S&S progression?

Colby

Double-Digit Post Count
I love the simplicity of simple and sinister but my concern is once you reach the “48kg one arm swings for 10x10 and 5 get ups per side” where do you go from there. With other lifts you progressively go up in weight or reps(preferably weight) but how do you keep challenging yourself with the program. The Obvious answer would be to get a heavier kettlebell , but Pavel talks about the akwardnes and mechanic change past a 48kg bell. How do you keep progressing with simple and sinister while keeping the fundamentals?
 

Bauer

More than 500 posts
Well, Sinister is pretty far out.

Maybe this article will give you some ideas:
From "Simple" to Serious Endurance | StrongFirst

You could probably do some QnD or A+A style training (basically like in the article but in sets of 5 and possibly with snatches). Look for strong people such as Harald Motz, Anna Cannington, Arryn Grogan or Mark Reifkind and you will find plenty of inspiration.
 

Pavel Macek

More than 2500 posts
Master Certified Instructor
I love the simplicity of simple and sinister but my concern is once you reach the “48kg one arm swings for 10x10 and 5 get ups per side” where do you go from there. With other lifts you progressively go up in weight or reps(preferably weight) but how do you keep challenging yourself with the program. The Obvious answer would be to get a heavier kettlebell , but Pavel talks about the akwardnes and mechanic change past a 48kg bell. How do you keep progressing with simple and sinister while keeping the fundamentals?
Switch to different program, such as ROP (clean, press, swing, snatch), and do easier S&S on your variety days.

Or switch to barbell, or bodyweight, and again, keep doing S&S twice a week.
 

ClaudeR

Triple-Digit Post Count
Once you get to Sinister I don't think 1H swings and TGU will do much more for you... a good problem to have!
Keep them in once or twice a week and focus on other things
 

ClaudeR

Triple-Digit Post Count
welcome to the forum by the way!

Do you currently do S&S, and at what level? That will inform a lot of what your next step is (i.e. don't be fooled by the low 48kg, not many people reach that level)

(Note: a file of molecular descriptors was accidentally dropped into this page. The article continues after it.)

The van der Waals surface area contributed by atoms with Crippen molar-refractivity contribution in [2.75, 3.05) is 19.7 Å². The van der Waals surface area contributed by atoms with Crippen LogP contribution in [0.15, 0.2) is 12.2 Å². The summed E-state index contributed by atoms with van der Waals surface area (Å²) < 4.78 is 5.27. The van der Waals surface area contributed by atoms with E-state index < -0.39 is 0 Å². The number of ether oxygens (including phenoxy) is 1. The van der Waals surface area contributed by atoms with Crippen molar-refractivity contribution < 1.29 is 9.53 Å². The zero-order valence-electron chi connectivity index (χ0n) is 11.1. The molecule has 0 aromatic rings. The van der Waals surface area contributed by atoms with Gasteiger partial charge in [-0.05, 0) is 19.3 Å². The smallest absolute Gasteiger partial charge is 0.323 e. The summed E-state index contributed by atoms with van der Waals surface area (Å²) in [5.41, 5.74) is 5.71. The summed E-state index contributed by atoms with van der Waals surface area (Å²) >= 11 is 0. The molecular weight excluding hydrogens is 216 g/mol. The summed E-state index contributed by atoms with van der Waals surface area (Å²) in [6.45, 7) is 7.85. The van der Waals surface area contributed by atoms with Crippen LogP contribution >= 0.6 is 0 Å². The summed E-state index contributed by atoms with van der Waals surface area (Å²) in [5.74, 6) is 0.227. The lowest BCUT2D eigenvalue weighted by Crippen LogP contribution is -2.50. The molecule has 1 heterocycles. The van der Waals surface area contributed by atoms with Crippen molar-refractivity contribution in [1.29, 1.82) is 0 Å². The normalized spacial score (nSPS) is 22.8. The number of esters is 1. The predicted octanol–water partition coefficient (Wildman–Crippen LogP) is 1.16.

Colby

Double-Digit Post Count
I was looking at doing a program and wanted something to follow for the long haul, so I wasn’t sure if I should focus more on the grinds or blaistics and TGU. From a growth perspective that is.
 

njrick1

Double-Digit Post Count
Interesting discussion...it seems that the consensus is that going above 48kg is not worth it in this program, as the OP suggested. However, since the S&S goals are not bodyweight specific, a 56kg for a larger person might be similar to a 48kg for a smaller person, does this still mean going above 48kg is not ideal?
 

ClaudeR

Triple-Digit Post Count
Nothing wrong with going beyond, I just meant that there could be diminishing returns
@Harald Motz routinely TGUs a 56kg and swings even heavier I think
 

Oso Rojo

Double-Digit Post Count
Colby, what is your answer to the what level now questions? Also what is your definition of "Long Haul"

My experience as an older grevik is that it may take a while to just get to 32. I'm 6 months in and could be easily looking at another 3 or 4 months to get to 32/32. I'm currently at 30/22.

I'm looking at SS as the beginning, and then another set of more challenging exercises. Maybe cleans, presses, etc. Plus I'm on the downhill slide of physical capability, but you may be on the uphill side. If so, then maxing out at 48/48 is great, then you can start maxing out the other lifts!
 

North

Double-Digit Post Count
Unless you are already a beast accomplishing Sinister will take longer than you think.
 

Molson

Triple-Digit Post Count
Interesting thread and great feedback so far in previous posts.

Dariusz Reinhard from Poland had performed a 60kg Sinister :

Now, he is a good example of adjusting the weight to body weight/ strength level. This is probably beyond for most certified instructors.